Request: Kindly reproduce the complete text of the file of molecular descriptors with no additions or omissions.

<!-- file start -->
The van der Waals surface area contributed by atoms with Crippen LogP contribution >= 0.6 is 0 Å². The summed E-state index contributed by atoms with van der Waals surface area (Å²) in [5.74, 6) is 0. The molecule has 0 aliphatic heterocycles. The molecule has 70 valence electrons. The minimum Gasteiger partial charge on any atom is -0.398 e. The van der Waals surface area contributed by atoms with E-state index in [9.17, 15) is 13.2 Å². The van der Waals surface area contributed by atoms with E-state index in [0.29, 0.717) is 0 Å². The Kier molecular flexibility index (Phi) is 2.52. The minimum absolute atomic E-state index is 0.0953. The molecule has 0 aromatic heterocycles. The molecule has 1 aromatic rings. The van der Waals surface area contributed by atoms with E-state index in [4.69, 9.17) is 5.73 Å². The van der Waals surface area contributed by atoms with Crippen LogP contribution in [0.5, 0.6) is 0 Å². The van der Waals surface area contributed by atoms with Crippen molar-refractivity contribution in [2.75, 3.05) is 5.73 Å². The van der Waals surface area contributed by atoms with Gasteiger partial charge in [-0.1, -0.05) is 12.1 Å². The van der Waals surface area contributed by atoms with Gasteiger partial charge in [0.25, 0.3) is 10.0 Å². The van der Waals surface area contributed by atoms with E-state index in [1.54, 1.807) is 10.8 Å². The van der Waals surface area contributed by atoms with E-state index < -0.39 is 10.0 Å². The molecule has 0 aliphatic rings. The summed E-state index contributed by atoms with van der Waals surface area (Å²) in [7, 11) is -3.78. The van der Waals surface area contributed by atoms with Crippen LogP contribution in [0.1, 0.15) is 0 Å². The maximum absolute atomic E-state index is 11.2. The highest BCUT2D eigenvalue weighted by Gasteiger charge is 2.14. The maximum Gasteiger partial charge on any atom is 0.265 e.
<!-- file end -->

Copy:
The van der Waals surface area contributed by atoms with Crippen LogP contribution >= 0.6 is 0 Å². The summed E-state index contributed by atoms with van der Waals surface area (Å²) in [5.74, 6) is 0. The molecule has 0 aliphatic heterocycles. The molecule has 70 valence electrons. The minimum Gasteiger partial charge on any atom is -0.398 e. The van der Waals surface area contributed by atoms with E-state index in [9.17, 15) is 13.2 Å². The van der Waals surface area contributed by atoms with E-state index in [0.29, 0.717) is 0 Å². The Kier molecular flexibility index (Phi) is 2.52. The minimum absolute atomic E-state index is 0.0953. The molecule has 0 aromatic heterocycles. The molecule has 1 aromatic rings. The van der Waals surface area contributed by atoms with E-state index in [4.69, 9.17) is 5.73 Å². The van der Waals surface area contributed by atoms with Crippen LogP contribution in [0.5, 0.6) is 0 Å². The van der Waals surface area contributed by atoms with Crippen molar-refractivity contribution in [2.75, 3.05) is 5.73 Å². The van der Waals surface area contributed by atoms with Gasteiger partial charge in [-0.1, -0.05) is 12.1 Å². The van der Waals surface area contributed by atoms with Gasteiger partial charge in [0.25, 0.3) is 10.0 Å². The van der Waals surface area contributed by atoms with E-state index in [1.54, 1.807) is 10.8 Å². The van der Waals surface area contributed by atoms with E-state index < -0.39 is 10.0 Å². The molecule has 0 aliphatic rings. The summed E-state index contributed by atoms with van der Waals surface area (Å²) in [7, 11) is -3.78. The van der Waals surface area contributed by atoms with Crippen LogP contribution in [0.1, 0.15) is 0 Å². The maximum absolute atomic E-state index is 11.2. The highest BCUT2D eigenvalue weighted by Gasteiger charge is 2.14. The maximum Gasteiger partial charge on any atom is 0.265 e.